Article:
Mounted volumes may use other file systems than just NTFS, possibly with their own security settings and remapping of access rights according to the remote file system policy.

The substitute names of volume mount points use the NT namespace form \??\DeviceName\.[6][7][4] Junctions generally use \??\<drive>:\ to refer to a volume with an existing driver letter, while true volume mount points use \??\Volume{<guid>} to refer to any volume. UNC paths are invalid for junctions.[8]

Directory junctions

Main article: NTFS junction point

Directory junctions are defined using the exact same mechanism (and reparse tag: IO_REPARSE_TAG_MOUNT_POINT) as volume mount points are. The only difference is that their substitute names point to a subdirectory of another volume that usually already has a drive letter. This function is conceptually similar to symbolic links to directories in Unix, except that the target in NTFS must always be another directory (typical Unix file systems allow the target of a symbolic link to be any type of file).[4]

For instance, the directory C:\exampledir with a directory junction attribute that contains a link to D:\linkeddir will automatically refer to the directory D:\linkeddir when it is accessed by a user-mode application.[9]

Directory junctions (which can be created with the command MKLINK /J junctionName targetDirectory and removed with RMDIR junctionName from a console prompt) are persistent, and resolved on the server side as they share the same security realm of the local system or domain on which the parent volume is mounted and the same security settings for its contents as the content of the target directory; however the junction itself may have distinct security settings. Unlinking a directory junction does not delete files in the target directory.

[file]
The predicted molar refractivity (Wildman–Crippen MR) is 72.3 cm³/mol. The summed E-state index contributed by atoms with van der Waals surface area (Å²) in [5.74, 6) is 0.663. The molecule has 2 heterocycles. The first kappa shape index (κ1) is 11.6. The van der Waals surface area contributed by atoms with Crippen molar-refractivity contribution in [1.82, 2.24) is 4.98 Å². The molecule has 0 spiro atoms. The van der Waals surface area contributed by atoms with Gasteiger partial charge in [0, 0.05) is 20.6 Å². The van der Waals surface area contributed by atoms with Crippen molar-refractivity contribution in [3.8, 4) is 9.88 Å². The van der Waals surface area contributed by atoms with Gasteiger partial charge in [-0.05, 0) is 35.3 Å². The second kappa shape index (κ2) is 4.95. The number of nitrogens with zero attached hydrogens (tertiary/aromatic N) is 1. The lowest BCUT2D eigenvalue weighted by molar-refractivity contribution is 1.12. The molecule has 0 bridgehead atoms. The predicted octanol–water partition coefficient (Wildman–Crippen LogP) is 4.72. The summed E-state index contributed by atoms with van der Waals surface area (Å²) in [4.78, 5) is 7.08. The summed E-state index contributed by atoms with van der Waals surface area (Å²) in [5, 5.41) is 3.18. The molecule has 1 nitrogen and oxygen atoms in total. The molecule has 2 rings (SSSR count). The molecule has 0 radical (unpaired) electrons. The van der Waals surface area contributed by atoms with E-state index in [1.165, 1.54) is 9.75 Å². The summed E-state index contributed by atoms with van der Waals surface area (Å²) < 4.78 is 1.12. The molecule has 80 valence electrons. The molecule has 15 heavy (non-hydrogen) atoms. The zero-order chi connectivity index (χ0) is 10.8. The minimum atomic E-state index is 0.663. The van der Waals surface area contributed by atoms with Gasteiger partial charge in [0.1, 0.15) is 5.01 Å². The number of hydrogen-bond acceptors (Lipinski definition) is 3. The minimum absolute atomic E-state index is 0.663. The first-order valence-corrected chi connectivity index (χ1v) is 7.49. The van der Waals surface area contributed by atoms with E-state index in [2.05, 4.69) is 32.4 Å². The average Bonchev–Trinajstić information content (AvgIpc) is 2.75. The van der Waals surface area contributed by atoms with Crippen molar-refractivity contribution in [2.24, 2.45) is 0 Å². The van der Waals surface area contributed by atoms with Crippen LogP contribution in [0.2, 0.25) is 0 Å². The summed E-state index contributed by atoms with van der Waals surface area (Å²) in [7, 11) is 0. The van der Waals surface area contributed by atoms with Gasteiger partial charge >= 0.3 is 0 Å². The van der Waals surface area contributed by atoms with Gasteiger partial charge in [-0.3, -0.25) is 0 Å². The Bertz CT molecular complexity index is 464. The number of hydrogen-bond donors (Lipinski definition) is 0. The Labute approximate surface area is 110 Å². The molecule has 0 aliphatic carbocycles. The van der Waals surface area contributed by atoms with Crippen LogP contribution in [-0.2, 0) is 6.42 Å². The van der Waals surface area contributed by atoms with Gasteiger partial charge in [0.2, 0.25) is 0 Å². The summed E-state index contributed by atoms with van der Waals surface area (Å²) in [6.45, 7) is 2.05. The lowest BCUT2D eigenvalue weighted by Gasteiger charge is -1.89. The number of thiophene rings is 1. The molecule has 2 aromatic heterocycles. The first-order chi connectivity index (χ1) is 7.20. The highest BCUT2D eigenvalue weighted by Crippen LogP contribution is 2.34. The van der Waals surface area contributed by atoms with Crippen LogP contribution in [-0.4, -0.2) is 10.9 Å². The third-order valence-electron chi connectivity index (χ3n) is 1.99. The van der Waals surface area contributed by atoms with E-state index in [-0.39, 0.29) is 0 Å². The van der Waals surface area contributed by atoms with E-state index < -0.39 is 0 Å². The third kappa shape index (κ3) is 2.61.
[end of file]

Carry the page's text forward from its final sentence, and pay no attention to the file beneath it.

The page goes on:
Some directory junctions are installed by default on Windows Vista, for compatibility with previous versions of Windows, such as Documents and Settings in the root directory of the system drive, which links to the Users physical directory in the root directory of the same volume. However they are hidden by default, and their security settings are set up so that the Windows Explorer will refuse to open them from within the Shell or in most applications, except for the local built-in SYSTEM user or the local Administrators group (both user accounts are used by system software installers). This additional security restriction has probably been made to avoid users of finding apparent duplicate files in the joined directories and deleting them by error, because the semantics of directory junctions are not the same as for hard links; the reference counting is not used on the target contents and not even on the referenced container itself.[citation needed]